There were two flaws in the Frenchman’s charade, though: First, he was holding the top/back of his head in “pain,” but the replays showed he made contact with his forehead (the proper place to head the ball, and—if that’s how you roll—to head butt someone, because your forehead is hard and heading with it doesn’t hurt).

Second, the incident itself is just not plausible. You came running through a not-all-that-crowded part of the field and conked heads with an opponent? It wasn’t avoidable? You didn’t see the biggest man on the field directly in front of you? For real?

The incident is also strikingly similar to Henry’s 2010 kick of FC Dallas keeper Kevin Hartman (which happened two years ago to the day; see it here), and his 2011 knee to the back of the head of Kansas City midfielder Roger Espinoza (click here).

Henry suffered no repercussions for the Hartman incident (even though Hartman missed several weeks with an MCL sprain), but he did see a straight red for the Espinoza knock, as the ref judged (correctly, we’d say) that Henry could have avoided the contact and instead engaged in it deliberately.

What will happen in the wake of this one? Fortunately, Kamara was unharmed. Fair or not, if Henry had opened up a cut on the KC striker’s head (head wounds bleed a lot, remember), a suspension would’ve probably been a lock. As it happened, there was some grey area—a hallmark of all three incidents—that could produce enough doubt for him to benefit from. Or not. We shall see when the MLS Disciplinary Committee releases its report.

Some more thoughts on the Red Bulls’ biggest game of the year so far:

Dax McCarty has been one of New York’s best players all season, but he had a stinker last night. Loads of giveaways, overwhelmed by KC midfield.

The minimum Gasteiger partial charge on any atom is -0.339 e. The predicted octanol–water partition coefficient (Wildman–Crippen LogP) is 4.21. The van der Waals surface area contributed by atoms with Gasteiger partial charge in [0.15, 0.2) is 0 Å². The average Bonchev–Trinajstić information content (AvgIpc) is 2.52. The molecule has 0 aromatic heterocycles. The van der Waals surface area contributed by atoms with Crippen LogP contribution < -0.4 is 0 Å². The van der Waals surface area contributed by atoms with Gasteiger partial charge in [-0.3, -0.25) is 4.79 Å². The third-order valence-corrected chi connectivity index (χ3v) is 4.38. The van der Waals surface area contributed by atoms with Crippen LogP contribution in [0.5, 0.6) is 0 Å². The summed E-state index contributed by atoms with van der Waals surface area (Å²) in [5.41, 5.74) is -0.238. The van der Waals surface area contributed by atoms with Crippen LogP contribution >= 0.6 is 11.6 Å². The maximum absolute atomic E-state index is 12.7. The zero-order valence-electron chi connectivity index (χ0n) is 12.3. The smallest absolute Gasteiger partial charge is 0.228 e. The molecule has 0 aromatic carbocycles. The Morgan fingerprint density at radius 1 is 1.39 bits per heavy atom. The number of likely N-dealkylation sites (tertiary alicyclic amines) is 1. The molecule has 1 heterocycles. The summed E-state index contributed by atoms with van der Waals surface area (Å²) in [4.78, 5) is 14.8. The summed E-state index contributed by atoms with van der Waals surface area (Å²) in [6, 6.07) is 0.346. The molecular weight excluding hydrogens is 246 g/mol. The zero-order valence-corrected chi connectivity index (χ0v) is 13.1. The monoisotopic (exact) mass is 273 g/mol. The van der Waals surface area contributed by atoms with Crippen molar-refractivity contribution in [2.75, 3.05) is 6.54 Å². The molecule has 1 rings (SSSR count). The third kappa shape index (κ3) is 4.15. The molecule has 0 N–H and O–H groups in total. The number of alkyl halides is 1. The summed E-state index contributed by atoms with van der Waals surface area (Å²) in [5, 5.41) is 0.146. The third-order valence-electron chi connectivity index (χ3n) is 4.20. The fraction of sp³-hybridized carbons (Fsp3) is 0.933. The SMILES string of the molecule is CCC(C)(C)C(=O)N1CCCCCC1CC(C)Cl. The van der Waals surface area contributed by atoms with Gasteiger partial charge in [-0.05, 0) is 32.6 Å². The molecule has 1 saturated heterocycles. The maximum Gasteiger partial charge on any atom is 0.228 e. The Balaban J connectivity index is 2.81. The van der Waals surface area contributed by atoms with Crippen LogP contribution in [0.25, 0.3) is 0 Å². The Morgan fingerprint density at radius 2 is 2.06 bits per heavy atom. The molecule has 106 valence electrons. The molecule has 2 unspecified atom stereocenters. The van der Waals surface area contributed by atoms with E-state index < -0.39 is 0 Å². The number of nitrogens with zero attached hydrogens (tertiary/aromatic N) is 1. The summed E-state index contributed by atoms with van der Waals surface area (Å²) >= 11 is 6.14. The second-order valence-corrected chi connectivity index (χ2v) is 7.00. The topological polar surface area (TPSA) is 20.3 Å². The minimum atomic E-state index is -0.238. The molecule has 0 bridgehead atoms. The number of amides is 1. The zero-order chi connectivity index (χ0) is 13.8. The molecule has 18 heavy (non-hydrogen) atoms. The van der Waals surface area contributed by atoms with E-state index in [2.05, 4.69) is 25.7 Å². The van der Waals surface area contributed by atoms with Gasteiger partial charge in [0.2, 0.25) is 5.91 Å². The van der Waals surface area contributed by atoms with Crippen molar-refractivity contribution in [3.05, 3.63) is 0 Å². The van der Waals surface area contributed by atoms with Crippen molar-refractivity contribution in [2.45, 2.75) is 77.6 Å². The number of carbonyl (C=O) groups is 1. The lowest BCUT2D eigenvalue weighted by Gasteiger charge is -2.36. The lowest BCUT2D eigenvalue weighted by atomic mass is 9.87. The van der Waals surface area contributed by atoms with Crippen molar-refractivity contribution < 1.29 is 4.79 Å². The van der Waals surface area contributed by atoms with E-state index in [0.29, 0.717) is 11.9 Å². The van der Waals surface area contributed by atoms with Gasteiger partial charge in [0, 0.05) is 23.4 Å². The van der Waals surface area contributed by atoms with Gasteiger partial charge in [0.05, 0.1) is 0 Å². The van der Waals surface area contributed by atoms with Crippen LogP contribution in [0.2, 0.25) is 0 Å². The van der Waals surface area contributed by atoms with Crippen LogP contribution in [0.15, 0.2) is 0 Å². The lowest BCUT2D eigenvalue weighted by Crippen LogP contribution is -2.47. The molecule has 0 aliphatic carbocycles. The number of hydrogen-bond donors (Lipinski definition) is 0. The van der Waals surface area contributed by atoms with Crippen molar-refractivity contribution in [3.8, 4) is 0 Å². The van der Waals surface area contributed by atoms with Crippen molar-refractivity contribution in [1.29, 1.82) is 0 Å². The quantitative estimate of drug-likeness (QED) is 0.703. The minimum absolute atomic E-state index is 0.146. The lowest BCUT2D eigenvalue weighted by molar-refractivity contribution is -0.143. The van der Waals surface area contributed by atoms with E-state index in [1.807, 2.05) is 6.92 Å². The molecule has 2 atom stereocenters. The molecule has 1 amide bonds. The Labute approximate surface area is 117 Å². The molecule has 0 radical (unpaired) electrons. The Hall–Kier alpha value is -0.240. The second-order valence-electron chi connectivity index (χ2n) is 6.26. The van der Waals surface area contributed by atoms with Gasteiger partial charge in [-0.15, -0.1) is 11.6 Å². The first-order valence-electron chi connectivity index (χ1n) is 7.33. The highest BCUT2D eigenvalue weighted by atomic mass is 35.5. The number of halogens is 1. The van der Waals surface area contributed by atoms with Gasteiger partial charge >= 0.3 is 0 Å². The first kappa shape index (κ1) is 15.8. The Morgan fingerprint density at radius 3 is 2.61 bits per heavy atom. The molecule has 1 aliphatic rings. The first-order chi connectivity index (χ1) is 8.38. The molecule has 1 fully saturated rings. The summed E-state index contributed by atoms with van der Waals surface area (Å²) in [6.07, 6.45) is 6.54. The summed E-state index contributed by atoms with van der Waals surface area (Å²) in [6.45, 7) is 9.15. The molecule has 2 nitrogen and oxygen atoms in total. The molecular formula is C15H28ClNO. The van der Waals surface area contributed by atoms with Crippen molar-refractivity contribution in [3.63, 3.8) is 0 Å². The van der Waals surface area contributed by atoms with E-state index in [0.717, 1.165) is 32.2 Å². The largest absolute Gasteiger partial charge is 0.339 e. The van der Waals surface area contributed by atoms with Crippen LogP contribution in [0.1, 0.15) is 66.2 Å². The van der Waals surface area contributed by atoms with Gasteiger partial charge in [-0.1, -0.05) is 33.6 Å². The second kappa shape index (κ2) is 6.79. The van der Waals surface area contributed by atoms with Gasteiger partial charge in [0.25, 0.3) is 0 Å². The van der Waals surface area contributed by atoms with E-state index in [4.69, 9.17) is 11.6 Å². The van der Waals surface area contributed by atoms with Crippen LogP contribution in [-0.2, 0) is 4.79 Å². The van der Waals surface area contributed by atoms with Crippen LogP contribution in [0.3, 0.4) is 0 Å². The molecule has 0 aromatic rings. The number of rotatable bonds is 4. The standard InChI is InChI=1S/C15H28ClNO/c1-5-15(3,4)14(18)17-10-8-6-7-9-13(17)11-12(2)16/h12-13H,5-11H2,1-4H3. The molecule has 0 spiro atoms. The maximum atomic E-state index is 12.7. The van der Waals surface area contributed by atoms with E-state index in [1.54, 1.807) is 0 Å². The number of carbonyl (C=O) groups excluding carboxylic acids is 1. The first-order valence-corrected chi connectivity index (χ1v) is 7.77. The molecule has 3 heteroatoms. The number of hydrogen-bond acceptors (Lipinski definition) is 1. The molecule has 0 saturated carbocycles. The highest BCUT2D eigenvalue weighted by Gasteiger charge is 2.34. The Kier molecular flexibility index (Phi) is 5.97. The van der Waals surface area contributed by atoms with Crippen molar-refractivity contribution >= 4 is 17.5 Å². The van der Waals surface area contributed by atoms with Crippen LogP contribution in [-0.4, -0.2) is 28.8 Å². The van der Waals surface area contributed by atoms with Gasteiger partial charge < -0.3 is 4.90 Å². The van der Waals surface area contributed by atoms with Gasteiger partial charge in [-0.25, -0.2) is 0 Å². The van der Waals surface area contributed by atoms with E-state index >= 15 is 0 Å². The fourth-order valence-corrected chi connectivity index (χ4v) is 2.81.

This team is probably better without Rafa Marquez in the lineup. The high-priced former Barcelona man lends a touch of class on the ball, and he had a good game against Columbus last week, but last night, he was back to his lackadaisical, turnover-prone  ways.

New York’s tendency to concede early goals is alarming (and oddly reminiscent of the U.S. national team under Bob Bradley). They’ve surrendered 11 goals in the first 15 minutes of games this year. Yikes.

Kenny Cooper gets in good spots, but usually muffs his plays from those spots. He was part of several promising moves last night, but came away with nothing to show for them. He should have scored on a header from Henry’s brilliant cross, and he played an inexplicable ball directly to KC keeper Jimmy Nielsen when he had wide-open spaces in front of him, and Joel Lindpere streaking down the middle toward goal.

Hey, Lloyd Sam looked pretty good. The speedy former Charlton Athletic winger livened up the Red Bulls’ attack as a second-half sub. A bright spot for New York.

Rafa Marquez: Still a D***

The latest confirmation comes from this past Saturday’s 2-2 draw with San Jose at Red Bull Arena.

The former Barcelona defender broke the collarbone of Earthquakes winger Shea Salinas with this maneuver—though it’s unclear if the NFL tackle or the parting kick did the damage. You be the judge:

U.S. fans first discovered Marquez’s d***ishness in 2002, when he head-butted and kicked Cobi Jones in the famous dos a cero game that eliminated El Tri from the World Cup in Germany.

They saw another example in 2009, when he got a straight red card for going studs-up into Tim Howard’s knee during a World Cup qualifier (another 2-0 win for the U.S.).

Last season in New York, Red Bulls fans witnessed multiple examples, none more stark than his public criticism of his teammates after a September loss to Real Salt Lake, and his incitement of a postgame melée with Los Angeles after a playoff loss to the Galaxy in September.